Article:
Wisconsin Energy replaces MGIC in S&P 500
The stock of Wisconsin Energy Corp., which had been listed in the Standard & Poor’s MidCap 400 Index, replaced MGIC Investment Corp. in the Standard & Poor’s 500 Index. Wisconsin Energy also was added to the S&P 500 GICS (Global Industry Classification Standard) Multi-Utilities Sub-Industry Index.
Battered by the collapse of the housing market, MGIC’s stock has fallen dramatically over the last year from highs of more than $32 per share. Last week, it traded between $1.70 and $1.80 per share, but rose to $3.80 Monday morning. The company recently cancelled its third quarter dividend payment.
Downturn does not deter Northwestern Mutual
The board of trustees of Northwestern Mutual Life Insurance Company last week announced an estimated dividend payout of $4.6 billion to be paid to participating policyowners in 2009.
The financial security company said strong operating fundamentals and a diversified investment strategy enabled it to deliver the payout, while it continues to maintain a capital surplus that ensures long-term financial strength.
The dividend interest rate on un-borrowed funds for most permanent life insurance policies will be 6.5 percent in 2009.
"We are proud to continue to lead our industry in total life insurance dividends paid to policy owners," said Edward Zore, president and chief executive officer of Northwestern Mutual. "Our dividend payout is evidence that our long-term investment strategy, strong operating fundamentals and capital strength deliver exceptional value to policy owners."
Unlike stock companies, which may pay dividends to shareholders, Northwestern Mutual’s structure as a mutual company allows it to return a portion of its investment gains and favorable results from mortality and expense experience to participating policy owners in the form of dividends.
Northwestern Mutual pays more in total individual life insurance dividends to policy owners than any other company in the industry. While dividends are not guaranteed, Northwestern Mutual has paid dividends to policy owners every year since 1872.
"The current market turmoil is unprecedented and presents significant challenges to all financial companies," Zore said. "Northwestern Mutual is not immune to market changes. But as a mutual company with more than 150 years of experience, we can maintain our focus on the long-term interest of our clients and policy owners – and help them achieve financial security."
M&I named one of U.S.’ best middle market biz banks
M&I Bank was awarded seven national and two regional awards last week for excellence in middle market banking, following a national survey by Greenwich Associates.
At the national level, M&I was recognized for overall satisfaction, online services, personal banking overall satisfaction, relationship manager performance, overall satisfaction treasury management, accuracy of operations treasury management, and customer service treasury management.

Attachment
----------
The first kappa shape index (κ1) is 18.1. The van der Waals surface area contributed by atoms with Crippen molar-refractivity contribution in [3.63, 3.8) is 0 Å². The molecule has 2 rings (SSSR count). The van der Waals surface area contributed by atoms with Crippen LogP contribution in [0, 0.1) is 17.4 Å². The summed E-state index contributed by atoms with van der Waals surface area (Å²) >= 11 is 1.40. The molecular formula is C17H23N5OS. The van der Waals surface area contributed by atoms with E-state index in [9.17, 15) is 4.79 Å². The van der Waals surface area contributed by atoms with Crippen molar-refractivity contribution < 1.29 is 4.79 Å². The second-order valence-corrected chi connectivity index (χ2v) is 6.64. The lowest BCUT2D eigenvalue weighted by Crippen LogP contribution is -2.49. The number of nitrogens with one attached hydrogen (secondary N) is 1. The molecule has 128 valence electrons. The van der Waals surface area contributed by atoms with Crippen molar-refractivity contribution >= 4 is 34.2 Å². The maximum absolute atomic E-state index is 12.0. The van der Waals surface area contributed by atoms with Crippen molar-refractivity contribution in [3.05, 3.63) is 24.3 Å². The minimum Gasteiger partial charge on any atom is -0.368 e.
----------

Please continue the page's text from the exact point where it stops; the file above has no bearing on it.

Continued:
The bank was also recognized for overall satisfaction and overall satisfaction treasury management on the regional level.
The awards were based on surveys of nearly 17,000 businesses across the country with sales between $10 million and $500 million. Only 29 banks were cited for distinctive quality. M&I Bank was the only Wisconsin bank to receive the awards.
Baird industrial survey indicates recession
The third quarter Baird Industrial Distribution Survey indicates that "the industrial economy is heading into recession."
On average, respondents’ third quarter revenues were down slightly, with increased pricing offsetting unit volume declines. Over the next six months, respondents expect revenue growth to be both slower than the current quarter and well below the second quarter outlook.
The negative outlook is consistent with Baird’s outlook for declining unit volumes and positive but moderating pricing in the sector.
Baird’s Industrial Distribution Research Team, led by senior research analyst David Manthey, collected feedback on third quarter results from nearly 300 independent and captive distributors with combined annual revenue in excess of $25 billion. Key survey findings include:
Slight revenue decline, deteriorating outlook – Third quarter revenue declined -0.1 percent on average, compared to an increase of +1.9 percent during the second quarter. Over the next six months, respondents now expect revenue to decline -0.3 percent year over year, compared to growth expectations of +2.5 percent in the second quarter survey.
Solid pricing – Respondents reported an average pricing increase of +2.9 percent compared to +3.6 percent in the second quarter. When considered in relation to total revenue growth of -0.1 percent, it appears unit growth declined during the third quarter.
Economy clearly decelerating: 77 percent of respondents believed that the economy was decelerating in the third quarter, while only 2 percent said it was accelerating.
Areas of strength – Over the next six months, distributors of gases, rental equipment and janitorial/sanitation products expect the most growth, while the most promising end markets appear to be utilities and mining, industrial manufacturing and medical.
The survey also indicated the credit crisis is starting to affect businesses, with greater impact expected in the fourth quarter.